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Poilievre’s momentum is a result of strong leadership, not sinister ideology

If you asked those delegates in attendance, last weekend’s Conservative Party convention in Quebec City felt like a unifying — some would say crowning — moment for a party that has often struggled with unity.

Ask some other observers, and the event was a typical right-wing carnival defined by anti-woke vitriol and socially conservative undercurrents.

Much of the opposition and media chatter coming out of the convention has revolved around the resolutions the delegates passed, some touching on controversial matters such as trans issues, leading Conservative leader Pierre Poilievre’s critics to surmise that his “common sense” agenda is really a smokescreen for more sinister right-wing ideologies.

Yet Poilievre’s behaviour and comments at the convention, as well as his response to these motions, paint a different picture. When asked to comment, Poilievre replied he isn’t bound to implement any convention resolutions but merely take them under consideration.

And his rousing leader’s speech revealed far more about his priorities and what messages he thinks will win.

Tellingly, it didn’t mention woke, or trans — not even once.

And why would he? With the CPC enjoying its largest polling lead over the Liberals in a long time, this convention cemented the feeling that Poilievre has built a big tent movement by addressing the cost-of-living crisis middle- and working-class Canadians face everyday.

And if you wonder about the effectiveness of all of this, you need look no further than the reaction of the governing party. A wolf in sheep’s clothing, cried the Liberals. Poilievre’s “common sense” message is nothing more than a warmed-over version of Mike Harris’ “common sense revolution,” they warned.

Really? That’s all they’ve got? A reference to a government led by former premier Mike Harris? A successful, transformative two-term government from almost 30 years ago?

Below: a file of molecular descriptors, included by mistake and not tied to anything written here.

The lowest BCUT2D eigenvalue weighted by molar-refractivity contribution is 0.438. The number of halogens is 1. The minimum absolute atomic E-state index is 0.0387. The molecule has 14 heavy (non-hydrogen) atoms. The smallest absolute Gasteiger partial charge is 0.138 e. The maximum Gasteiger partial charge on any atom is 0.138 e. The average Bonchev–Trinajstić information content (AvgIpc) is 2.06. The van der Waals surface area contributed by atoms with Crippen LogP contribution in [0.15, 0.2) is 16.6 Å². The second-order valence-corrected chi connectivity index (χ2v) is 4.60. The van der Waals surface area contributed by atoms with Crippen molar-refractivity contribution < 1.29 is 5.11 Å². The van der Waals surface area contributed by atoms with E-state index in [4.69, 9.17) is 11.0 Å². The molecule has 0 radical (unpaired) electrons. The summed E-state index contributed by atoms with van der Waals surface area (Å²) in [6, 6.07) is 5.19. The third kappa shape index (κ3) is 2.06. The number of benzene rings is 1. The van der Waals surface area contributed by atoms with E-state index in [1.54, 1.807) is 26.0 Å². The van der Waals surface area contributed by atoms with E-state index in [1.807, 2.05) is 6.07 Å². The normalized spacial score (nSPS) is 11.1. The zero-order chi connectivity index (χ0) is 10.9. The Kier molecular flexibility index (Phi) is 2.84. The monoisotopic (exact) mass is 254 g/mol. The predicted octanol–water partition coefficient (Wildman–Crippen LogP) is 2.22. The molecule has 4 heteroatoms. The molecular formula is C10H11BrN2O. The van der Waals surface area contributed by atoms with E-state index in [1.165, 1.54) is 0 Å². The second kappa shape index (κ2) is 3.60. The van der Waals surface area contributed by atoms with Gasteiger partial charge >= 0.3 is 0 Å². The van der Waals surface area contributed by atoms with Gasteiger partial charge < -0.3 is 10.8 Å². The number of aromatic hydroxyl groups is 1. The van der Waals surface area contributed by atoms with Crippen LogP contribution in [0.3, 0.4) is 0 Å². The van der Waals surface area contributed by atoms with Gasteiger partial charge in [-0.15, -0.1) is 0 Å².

But while Poilievre and Harris differ greatly in many respects, coming out of last weekend I see many similarities, between Poilievre and Harris but not those voiced by the critics.

Just as Harris ousted a government that had grown out of touch with its electorate by promising to cut taxes, make sense of the welfare system and end unfair hiring quotas, so too is Poilievre leading a serious movement by taking a back-to-basics approach. Poilievre’s speech was all about improving lives for all Canadians including newcomers, lowering taxes, food prices, energy, and trade.

This leads to the second, somewhat subtle, similarity I see emerging: Poilievre’s acute sense of how far certain issues can be pushed and when best to push them.

Poilievre’s ability to acknowledge and respect the views of others, but not fully mire himself in the polarizing topics and intolerant debates of the so-called “culture war” is surely a result of his experience seeing other Conservative leaders knocked aside by such issues.

Poilievre is demonstrating an understanding that true leadership means sticking to what matters most to everyday Canadians.

As his speech demonstrated, he is clear-eyed about what that is. And it’s not the messy debates Liberals would love to drag him into. As the reaction and enthusiasm of Conservative members showed, despite the resolutions they overwhelmingly passed, they are just fine with the direction Poilievre is leading the party because for the first time in a long time, they have a real shot at both a majority government and the leader to deliver it.

Down the road, Poilievre will have to define more clearly what he truly believes to be “common sense” on the sticky topics and social issues clearly important to large parts of his base.

Still, for now, all he needs to do is reiterate that his economic plan centred on tackling the housing and affordability crisis towers over the tired policies of this tired government.

Funny, it seems that common sense may just equal electoral success after all.